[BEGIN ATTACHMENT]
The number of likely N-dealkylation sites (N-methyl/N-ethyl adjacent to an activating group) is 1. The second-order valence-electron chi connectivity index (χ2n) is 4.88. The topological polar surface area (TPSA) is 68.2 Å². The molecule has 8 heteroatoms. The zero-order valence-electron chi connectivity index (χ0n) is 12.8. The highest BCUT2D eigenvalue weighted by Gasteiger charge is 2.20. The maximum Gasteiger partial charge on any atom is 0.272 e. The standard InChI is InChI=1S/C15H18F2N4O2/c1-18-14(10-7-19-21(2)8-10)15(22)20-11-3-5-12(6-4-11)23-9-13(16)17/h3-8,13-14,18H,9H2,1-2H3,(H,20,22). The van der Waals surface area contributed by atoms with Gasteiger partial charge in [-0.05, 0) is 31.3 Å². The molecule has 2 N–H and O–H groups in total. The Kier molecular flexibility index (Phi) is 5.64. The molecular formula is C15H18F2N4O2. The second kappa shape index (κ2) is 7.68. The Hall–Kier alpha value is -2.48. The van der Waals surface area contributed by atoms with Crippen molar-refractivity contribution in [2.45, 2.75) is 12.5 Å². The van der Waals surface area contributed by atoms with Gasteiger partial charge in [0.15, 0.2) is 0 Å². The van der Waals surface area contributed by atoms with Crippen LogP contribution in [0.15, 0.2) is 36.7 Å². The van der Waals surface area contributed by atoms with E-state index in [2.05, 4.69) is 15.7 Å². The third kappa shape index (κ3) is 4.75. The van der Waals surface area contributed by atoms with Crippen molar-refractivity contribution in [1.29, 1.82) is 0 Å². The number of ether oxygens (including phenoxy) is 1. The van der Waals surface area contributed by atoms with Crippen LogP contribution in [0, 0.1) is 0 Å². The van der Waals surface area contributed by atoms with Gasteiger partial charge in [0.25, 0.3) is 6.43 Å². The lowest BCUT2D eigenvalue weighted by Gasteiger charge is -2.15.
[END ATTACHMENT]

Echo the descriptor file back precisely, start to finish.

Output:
The number of likely N-dealkylation sites (N-methyl/N-ethyl adjacent to an activating group) is 1. The second-order valence-electron chi connectivity index (χ2n) is 4.88. The topological polar surface area (TPSA) is 68.2 Å². The molecule has 8 heteroatoms. The zero-order valence-electron chi connectivity index (χ0n) is 12.8. The highest BCUT2D eigenvalue weighted by Gasteiger charge is 2.20. The maximum Gasteiger partial charge on any atom is 0.272 e. The standard InChI is InChI=1S/C15H18F2N4O2/c1-18-14(10-7-19-21(2)8-10)15(22)20-11-3-5-12(6-4-11)23-9-13(16)17/h3-8,13-14,18H,9H2,1-2H3,(H,20,22). The van der Waals surface area contributed by atoms with Gasteiger partial charge in [-0.05, 0) is 31.3 Å². The molecule has 2 N–H and O–H groups in total. The Kier molecular flexibility index (Phi) is 5.64. The molecular formula is C15H18F2N4O2. The second kappa shape index (κ2) is 7.68. The Hall–Kier alpha value is -2.48. The van der Waals surface area contributed by atoms with Crippen molar-refractivity contribution in [2.45, 2.75) is 12.5 Å². The van der Waals surface area contributed by atoms with Gasteiger partial charge in [0.15, 0.2) is 0 Å². The van der Waals surface area contributed by atoms with Crippen LogP contribution in [0.15, 0.2) is 36.7 Å². The van der Waals surface area contributed by atoms with E-state index in [2.05, 4.69) is 15.7 Å². The third kappa shape index (κ3) is 4.75. The van der Waals surface area contributed by atoms with Crippen molar-refractivity contribution in [1.29, 1.82) is 0 Å². The number of ether oxygens (including phenoxy) is 1. The van der Waals surface area contributed by atoms with Crippen LogP contribution in [0, 0.1) is 0 Å². The van der Waals surface area contributed by atoms with Gasteiger partial charge in [0.25, 0.3) is 6.43 Å². The lowest BCUT2D eigenvalue weighted by Gasteiger charge is -2.15.